CO-FINANCED BY: KUJAWSKO-POMORSKIE REGION, MINISTRY OF CULTURE AND NATIONAL HERITAGE FROM PROMOTION OF CULTURE FUND AND POLISH FILM INSTITUTE
FILM EDITOR MARTIN WALSH HONORED BY CAMERIMAGE!
Tuesday September 23rd, 2014
It does not really matter if we watch a couple of female prisoners singing and ranting their guilty-free, dangerously sexy song on the set lit by bluish glow, or if we admire the precision and rhythm of another piece about a cunning lawyer that later turns into a grotesquely Broadway-ish musical number with human puppets – one thing is certain all along: Rob Marshall's Chicago is an editing marvel. The sequences of numerous songs, shot simultaneously by up to four movie cameras, are wildly energetic and positively zany, dragging the audience into the charming and sinful world of 1920s Chicago. All the complex dance and singing routines, brought to life by dozens of swirling artists, beautifully complement the more intimate scenes designed to help the viewers fully understand the characters' inner worlds. And the almost-tangible atmosphere of visual wonder makes this film a one-of-a-kind cinematic experience. No wonder, then, that the artistry of its editor, Martin Walsh, who spent nine months to piece everything together in a coherent way, has gathered a huge acclaim, and brought him an Academy Award for Best Film Editing. It is therefore our great pleasure to announce that during the22nd edition of the International Film Festival of the Art of Cinematography CAMERIMAGE we will honor Martin Walsh with our Award to Editor with Unique Visual Sensitivity.
Martin Walsh; Martin Walsh Archive
Manchester-born Martin Walsh was brought up in a family with no ties to the film industry, he himself did not even dream about becoming an editor in his youth. It was a pure coincidence that made him pursue a career in that world – he simply got a job in a small company that was producing films for industry, after a while he got interested in sound design and later on in the art of editing. Walsh was ambitious and not afraid of tackling big challenges, thus he worked on every project he could, including small bits for the BBC, and in that way progressed gradually through the ranks. Working for television taught him never to sit on his laurels, always evolve and try new things, challenge every convention, and not to be afraid of learning from own mistakes. Most of all – it taught him not to work for his own pleasure, but for the betterment of the story being told. It did not take him long to advance to editing TV news, documentaries and various kinds of programs, all the while winning plaudits from his co-workers and making lots of important friends. One of them, Stuart Orme, gave him one of his first editing jobs on a feature, called The Wolves of Willoughby Chase. That helped Walsh a lot in gathering experience and reputation for moving on to bigger and more popular features.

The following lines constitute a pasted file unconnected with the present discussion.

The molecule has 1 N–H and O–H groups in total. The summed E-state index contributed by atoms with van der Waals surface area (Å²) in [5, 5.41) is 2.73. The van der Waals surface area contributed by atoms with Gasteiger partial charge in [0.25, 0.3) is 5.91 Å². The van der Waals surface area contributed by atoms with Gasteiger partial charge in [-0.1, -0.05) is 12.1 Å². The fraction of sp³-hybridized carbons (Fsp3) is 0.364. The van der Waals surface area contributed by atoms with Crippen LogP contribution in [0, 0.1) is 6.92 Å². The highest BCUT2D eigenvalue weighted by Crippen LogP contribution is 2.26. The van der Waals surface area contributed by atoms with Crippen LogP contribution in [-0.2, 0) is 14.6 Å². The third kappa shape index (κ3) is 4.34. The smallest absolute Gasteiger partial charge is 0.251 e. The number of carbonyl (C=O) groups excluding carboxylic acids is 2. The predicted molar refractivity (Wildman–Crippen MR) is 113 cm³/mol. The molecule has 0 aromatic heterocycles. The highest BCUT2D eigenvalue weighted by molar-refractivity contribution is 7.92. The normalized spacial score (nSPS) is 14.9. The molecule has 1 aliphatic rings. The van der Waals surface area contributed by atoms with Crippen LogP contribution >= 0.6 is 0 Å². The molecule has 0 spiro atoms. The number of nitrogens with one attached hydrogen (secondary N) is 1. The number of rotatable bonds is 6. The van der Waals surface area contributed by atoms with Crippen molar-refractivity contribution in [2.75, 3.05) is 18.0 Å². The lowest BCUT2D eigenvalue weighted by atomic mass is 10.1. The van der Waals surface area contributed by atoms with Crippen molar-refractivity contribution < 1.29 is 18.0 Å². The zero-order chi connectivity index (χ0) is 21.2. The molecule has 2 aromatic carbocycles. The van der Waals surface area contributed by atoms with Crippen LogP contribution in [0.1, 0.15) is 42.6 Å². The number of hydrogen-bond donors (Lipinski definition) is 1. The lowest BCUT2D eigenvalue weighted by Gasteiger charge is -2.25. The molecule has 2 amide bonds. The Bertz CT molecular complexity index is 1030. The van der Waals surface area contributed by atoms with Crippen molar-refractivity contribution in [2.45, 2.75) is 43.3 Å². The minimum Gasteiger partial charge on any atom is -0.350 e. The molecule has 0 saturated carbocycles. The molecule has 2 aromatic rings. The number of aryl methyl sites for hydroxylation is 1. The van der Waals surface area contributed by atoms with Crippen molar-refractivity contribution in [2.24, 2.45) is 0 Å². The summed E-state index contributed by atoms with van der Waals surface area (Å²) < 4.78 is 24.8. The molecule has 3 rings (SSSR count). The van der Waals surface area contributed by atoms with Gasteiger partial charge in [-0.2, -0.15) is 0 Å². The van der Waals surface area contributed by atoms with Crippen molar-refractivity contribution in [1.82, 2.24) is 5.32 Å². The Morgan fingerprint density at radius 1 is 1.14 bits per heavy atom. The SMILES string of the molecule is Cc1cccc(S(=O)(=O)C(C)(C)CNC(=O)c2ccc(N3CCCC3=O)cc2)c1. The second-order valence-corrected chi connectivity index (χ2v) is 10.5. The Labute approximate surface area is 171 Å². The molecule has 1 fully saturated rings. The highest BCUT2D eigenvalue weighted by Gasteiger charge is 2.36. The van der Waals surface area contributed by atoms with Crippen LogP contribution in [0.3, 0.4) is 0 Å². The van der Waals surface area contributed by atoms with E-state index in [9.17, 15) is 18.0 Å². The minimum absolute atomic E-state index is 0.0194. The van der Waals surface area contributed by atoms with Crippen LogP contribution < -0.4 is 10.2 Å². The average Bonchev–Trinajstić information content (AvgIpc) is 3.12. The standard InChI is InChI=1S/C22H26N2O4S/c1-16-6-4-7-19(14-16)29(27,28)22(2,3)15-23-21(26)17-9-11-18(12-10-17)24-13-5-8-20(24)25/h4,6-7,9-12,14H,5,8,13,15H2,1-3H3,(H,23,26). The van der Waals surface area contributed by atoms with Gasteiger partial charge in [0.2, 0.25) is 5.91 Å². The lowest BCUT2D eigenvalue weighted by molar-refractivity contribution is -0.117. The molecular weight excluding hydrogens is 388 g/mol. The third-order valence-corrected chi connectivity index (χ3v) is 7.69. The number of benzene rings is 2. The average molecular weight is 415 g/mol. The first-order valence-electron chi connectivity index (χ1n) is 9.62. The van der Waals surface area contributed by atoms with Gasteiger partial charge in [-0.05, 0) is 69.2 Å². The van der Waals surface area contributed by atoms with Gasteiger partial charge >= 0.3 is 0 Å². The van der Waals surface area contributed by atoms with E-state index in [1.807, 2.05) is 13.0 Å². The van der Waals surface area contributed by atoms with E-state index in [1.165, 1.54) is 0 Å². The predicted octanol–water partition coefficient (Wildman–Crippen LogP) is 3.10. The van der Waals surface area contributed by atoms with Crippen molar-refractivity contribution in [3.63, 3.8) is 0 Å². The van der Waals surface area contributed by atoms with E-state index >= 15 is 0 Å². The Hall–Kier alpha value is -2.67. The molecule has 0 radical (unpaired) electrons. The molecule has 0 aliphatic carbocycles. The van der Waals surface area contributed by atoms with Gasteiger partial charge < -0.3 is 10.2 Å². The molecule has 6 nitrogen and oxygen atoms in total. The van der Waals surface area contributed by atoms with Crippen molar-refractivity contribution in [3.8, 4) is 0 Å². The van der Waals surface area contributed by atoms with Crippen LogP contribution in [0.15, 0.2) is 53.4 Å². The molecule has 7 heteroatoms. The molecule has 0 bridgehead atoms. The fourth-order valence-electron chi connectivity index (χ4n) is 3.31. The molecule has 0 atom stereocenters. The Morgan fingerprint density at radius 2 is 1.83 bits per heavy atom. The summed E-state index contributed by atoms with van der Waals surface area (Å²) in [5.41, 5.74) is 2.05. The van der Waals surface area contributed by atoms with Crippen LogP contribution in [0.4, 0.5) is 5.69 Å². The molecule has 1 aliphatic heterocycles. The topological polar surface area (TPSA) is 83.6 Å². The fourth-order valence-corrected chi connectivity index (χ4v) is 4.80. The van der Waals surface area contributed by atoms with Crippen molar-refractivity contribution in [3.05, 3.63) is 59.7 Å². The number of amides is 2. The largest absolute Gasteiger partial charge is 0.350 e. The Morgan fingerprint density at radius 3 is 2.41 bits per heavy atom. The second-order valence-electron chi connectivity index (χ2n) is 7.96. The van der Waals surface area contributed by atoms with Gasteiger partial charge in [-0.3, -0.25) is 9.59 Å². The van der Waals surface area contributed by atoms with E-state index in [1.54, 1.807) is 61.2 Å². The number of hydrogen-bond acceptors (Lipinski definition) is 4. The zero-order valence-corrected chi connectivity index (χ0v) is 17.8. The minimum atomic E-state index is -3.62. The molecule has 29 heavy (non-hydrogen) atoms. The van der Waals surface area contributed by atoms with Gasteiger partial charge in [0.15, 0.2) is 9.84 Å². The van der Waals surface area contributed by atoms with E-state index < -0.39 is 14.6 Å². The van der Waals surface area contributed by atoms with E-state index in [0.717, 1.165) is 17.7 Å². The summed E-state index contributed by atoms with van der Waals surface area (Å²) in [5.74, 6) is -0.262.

Still from "Chicago"
Still from "V for Vendetta"
So don’t accept that there are rules. In editing the whole point is to challenge every convention, those words of Martin Walsh from one of his interviews seem to sum up perfectly his artistic credo. It was his constant search for new means in editing, and his way of blending his work into the style of different directors/storytellers, that made Sharon Maguire's Bridget Jones's Diary a film perfectly balanced between being “a girl's movie” and cool comedy for guys. It was thanks to him that the positive energy flowing from Iain Softley's Hackers was complementary to the young actors' verve. It was Walsh's understanding of his craft, and the number of options stemming from different editing techniques, that helped him to create the phenomenal V for Vendetta (directed by James McTeigue) sequence of the British Parliament exploding to the sounds of Tchaikovsky's1812 Overture. Martin Walsh's immense experience and tactful approach helped him in creating intimate, romantic, and bitter-sweet scenes depicting the development of a beautiful relationship between Iris Murdoch and John Bayley in Richard Eyre's Iris. He assisted in building those edge-of-the-seat action sequences of Kenneth Branagh's spy thriller Jack Ryan: Shadow Recruit. It is safe to say that he enriched all his projects with his often-invisible work.
Still from "Iris"
Still from "Backbeat"
Martin Walsh works both on gigantic Hollywood productions and modestly-budgeted independent features from both sides of the Atlantic. Although his professional ethos was shaped by the world in which nobody had even heard about Avid or Final Cut, Martin Walsh is pushed by his never-ceasing curiosity of the world surrounding him into exploring the new ways of editing that emerged from working with digital technology. It is no wonder, then, that while asked what he would advise young editors on the brink of their professional film adventure, he says: Get as much hands-on experience as you can. There’s no excuse these days. We consider it a great honor that we will be able to host such a fearless and uncompromising artist during the 22nd edition of the Festival, and – what is the most important – to present him with the Camerimage Award to Editor with Unique Visual Sensitivity!